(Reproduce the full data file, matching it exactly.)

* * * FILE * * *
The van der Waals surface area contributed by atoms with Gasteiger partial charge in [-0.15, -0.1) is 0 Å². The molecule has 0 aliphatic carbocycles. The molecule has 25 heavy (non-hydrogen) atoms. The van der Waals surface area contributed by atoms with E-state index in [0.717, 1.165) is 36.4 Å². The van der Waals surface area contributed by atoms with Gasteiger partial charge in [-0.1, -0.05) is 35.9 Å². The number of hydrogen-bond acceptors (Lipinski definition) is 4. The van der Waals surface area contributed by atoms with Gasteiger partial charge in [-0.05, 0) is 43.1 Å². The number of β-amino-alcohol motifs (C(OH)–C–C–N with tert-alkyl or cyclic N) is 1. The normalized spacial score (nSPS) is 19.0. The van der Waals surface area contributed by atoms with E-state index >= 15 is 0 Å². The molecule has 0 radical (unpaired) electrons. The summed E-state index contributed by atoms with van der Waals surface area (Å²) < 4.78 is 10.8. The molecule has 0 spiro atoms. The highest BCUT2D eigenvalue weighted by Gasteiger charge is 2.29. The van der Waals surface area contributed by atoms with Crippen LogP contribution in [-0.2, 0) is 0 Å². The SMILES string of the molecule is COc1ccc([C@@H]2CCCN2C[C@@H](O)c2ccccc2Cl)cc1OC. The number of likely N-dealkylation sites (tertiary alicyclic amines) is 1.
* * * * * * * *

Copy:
The van der Waals surface area contributed by atoms with Gasteiger partial charge in [-0.15, -0.1) is 0 Å². The molecule has 0 aliphatic carbocycles. The molecule has 25 heavy (non-hydrogen) atoms. The van der Waals surface area contributed by atoms with E-state index in [0.717, 1.165) is 36.4 Å². The van der Waals surface area contributed by atoms with Gasteiger partial charge in [-0.1, -0.05) is 35.9 Å². The number of hydrogen-bond acceptors (Lipinski definition) is 4. The van der Waals surface area contributed by atoms with Gasteiger partial charge in [-0.05, 0) is 43.1 Å². The number of β-amino-alcohol motifs (C(OH)–C–C–N with tert-alkyl or cyclic N) is 1. The normalized spacial score (nSPS) is 19.0. The van der Waals surface area contributed by atoms with E-state index >= 15 is 0 Å². The molecule has 0 radical (unpaired) electrons. The summed E-state index contributed by atoms with van der Waals surface area (Å²) < 4.78 is 10.8. The molecule has 0 spiro atoms. The highest BCUT2D eigenvalue weighted by Gasteiger charge is 2.29. The van der Waals surface area contributed by atoms with Crippen LogP contribution in [-0.2, 0) is 0 Å². The SMILES string of the molecule is COc1ccc([C@@H]2CCCN2C[C@@H](O)c2ccccc2Cl)cc1OC. The number of likely N-dealkylation sites (tertiary alicyclic amines) is 1.